As the years have gone on, we have continued on this same path of searching for information when we were at a brick wall in development.
We are firmly convinced that therapies and education, including early intervention, done by parents, puts a child and family miles ahead. (Excluding medical needs of course.) Our priorities for education and behavior are very different than the public's one-size-fits-all. We wanted Jordan to be capable of living within a family, our family, for as long as the Lord so willed.
This meant that he needed family socialization, not institutional style socialization. We wanted him to be a blessing to whomever he would live with.
This has worked out really well for us. Jordan is now 13. We can say he is just the way the Lord wants him, and we would not want him any other way either.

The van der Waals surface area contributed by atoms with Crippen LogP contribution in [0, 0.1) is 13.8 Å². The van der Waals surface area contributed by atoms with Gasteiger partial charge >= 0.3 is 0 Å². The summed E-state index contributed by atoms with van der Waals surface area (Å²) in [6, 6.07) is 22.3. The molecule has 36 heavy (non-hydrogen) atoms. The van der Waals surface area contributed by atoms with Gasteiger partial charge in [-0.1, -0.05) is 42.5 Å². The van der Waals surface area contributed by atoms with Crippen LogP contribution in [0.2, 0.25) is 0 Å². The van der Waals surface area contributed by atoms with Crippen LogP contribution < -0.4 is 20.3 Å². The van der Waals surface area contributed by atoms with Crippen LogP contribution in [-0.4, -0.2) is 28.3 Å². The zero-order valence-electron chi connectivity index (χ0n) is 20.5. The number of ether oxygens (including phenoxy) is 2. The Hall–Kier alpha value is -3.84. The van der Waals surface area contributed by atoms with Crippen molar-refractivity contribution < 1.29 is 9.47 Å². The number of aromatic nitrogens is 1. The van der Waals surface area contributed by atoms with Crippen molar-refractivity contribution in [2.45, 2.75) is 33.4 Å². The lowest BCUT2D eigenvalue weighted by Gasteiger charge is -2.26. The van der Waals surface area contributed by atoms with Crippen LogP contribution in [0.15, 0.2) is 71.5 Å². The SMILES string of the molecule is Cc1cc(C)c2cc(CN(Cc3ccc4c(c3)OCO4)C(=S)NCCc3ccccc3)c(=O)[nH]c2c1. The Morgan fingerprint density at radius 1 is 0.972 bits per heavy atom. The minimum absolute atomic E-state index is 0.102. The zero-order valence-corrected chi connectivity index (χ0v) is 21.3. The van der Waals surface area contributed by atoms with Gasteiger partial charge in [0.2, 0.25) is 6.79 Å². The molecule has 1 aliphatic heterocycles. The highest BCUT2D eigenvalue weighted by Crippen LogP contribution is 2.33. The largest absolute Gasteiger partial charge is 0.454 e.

Perhaps you know of others who are contemplating the idea of early intervention at home or even homeschooling. There are literally thousands of us who have made this their lifestyle and reaped wonderful rewards.
After the initial shock of dealing with the idea of disability, Christian parents are looking for ways to implement a Godly education for their disabled child.
Just because we have a child with special needs, we need not be helpless recipients of the world's buffet of "help". The fact that the Lord has given us a different life than we planned can be an excellent way to reach others for Christ.
Being a normal family again is great!